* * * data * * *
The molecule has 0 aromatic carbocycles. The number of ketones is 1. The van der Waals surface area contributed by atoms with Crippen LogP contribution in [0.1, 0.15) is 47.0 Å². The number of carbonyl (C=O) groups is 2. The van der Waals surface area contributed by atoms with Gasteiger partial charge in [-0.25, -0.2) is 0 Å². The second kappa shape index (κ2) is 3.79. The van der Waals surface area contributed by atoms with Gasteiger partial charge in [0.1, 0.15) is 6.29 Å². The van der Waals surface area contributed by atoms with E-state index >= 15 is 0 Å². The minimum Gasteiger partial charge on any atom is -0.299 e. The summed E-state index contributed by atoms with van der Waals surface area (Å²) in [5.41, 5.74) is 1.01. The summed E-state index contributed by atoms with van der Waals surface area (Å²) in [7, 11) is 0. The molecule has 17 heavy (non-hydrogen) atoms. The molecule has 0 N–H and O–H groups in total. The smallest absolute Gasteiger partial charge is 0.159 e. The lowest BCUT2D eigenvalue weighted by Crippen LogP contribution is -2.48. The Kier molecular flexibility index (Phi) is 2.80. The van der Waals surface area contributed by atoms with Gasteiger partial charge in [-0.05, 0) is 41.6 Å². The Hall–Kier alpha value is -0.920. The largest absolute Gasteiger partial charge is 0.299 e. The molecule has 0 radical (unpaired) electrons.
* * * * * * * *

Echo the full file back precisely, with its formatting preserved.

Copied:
The molecule has 0 aromatic carbocycles. The number of ketones is 1. The van der Waals surface area contributed by atoms with Crippen LogP contribution in [0.1, 0.15) is 47.0 Å². The number of carbonyl (C=O) groups is 2. The van der Waals surface area contributed by atoms with Gasteiger partial charge in [-0.25, -0.2) is 0 Å². The second kappa shape index (κ2) is 3.79. The van der Waals surface area contributed by atoms with Gasteiger partial charge in [0.1, 0.15) is 6.29 Å². The van der Waals surface area contributed by atoms with E-state index >= 15 is 0 Å². The minimum Gasteiger partial charge on any atom is -0.299 e. The summed E-state index contributed by atoms with van der Waals surface area (Å²) in [5.41, 5.74) is 1.01. The summed E-state index contributed by atoms with van der Waals surface area (Å²) in [7, 11) is 0. The molecule has 17 heavy (non-hydrogen) atoms. The molecule has 0 N–H and O–H groups in total. The smallest absolute Gasteiger partial charge is 0.159 e. The lowest BCUT2D eigenvalue weighted by Crippen LogP contribution is -2.48. The Kier molecular flexibility index (Phi) is 2.80. The van der Waals surface area contributed by atoms with Gasteiger partial charge in [-0.05, 0) is 41.6 Å². The Hall–Kier alpha value is -0.920. The largest absolute Gasteiger partial charge is 0.299 e. The molecule has 0 radical (unpaired) electrons.